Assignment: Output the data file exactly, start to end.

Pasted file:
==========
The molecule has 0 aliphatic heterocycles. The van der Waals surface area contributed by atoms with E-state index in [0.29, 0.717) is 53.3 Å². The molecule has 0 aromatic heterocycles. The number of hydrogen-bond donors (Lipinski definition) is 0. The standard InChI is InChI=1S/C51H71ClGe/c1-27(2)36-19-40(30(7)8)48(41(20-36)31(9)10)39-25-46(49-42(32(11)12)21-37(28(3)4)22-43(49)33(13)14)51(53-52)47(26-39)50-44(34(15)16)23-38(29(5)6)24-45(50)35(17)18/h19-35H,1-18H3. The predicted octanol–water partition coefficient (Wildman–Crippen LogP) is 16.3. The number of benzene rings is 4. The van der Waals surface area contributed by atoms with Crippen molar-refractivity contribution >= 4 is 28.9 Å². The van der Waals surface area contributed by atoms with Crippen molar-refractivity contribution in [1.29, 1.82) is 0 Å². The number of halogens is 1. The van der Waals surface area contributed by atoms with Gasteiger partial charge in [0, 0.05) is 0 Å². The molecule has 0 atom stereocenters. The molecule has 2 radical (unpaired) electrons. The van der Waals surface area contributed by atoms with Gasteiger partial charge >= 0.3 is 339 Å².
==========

The molecule has 0 aliphatic heterocycles. The van der Waals surface area contributed by atoms with E-state index in [0.29, 0.717) is 53.3 Å². The molecule has 0 aromatic heterocycles. The number of hydrogen-bond donors (Lipinski definition) is 0. The standard InChI is InChI=1S/C51H71ClGe/c1-27(2)36-19-40(30(7)8)48(41(20-36)31(9)10)39-25-46(49-42(32(11)12)21-37(28(3)4)22-43(49)33(13)14)51(53-52)47(26-39)50-44(34(15)16)23-38(29(5)6)24-45(50)35(17)18/h19-35H,1-18H3. The predicted octanol–water partition coefficient (Wildman–Crippen LogP) is 16.3. The number of benzene rings is 4. The van der Waals surface area contributed by atoms with Crippen molar-refractivity contribution >= 4 is 28.9 Å². The van der Waals surface area contributed by atoms with Crippen molar-refractivity contribution in [1.29, 1.82) is 0 Å². The number of halogens is 1. The van der Waals surface area contributed by atoms with Gasteiger partial charge in [0, 0.05) is 0 Å². The molecule has 0 atom stereocenters. The molecule has 2 radical (unpaired) electrons. The van der Waals surface area contributed by atoms with Gasteiger partial charge >= 0.3 is 339 Å².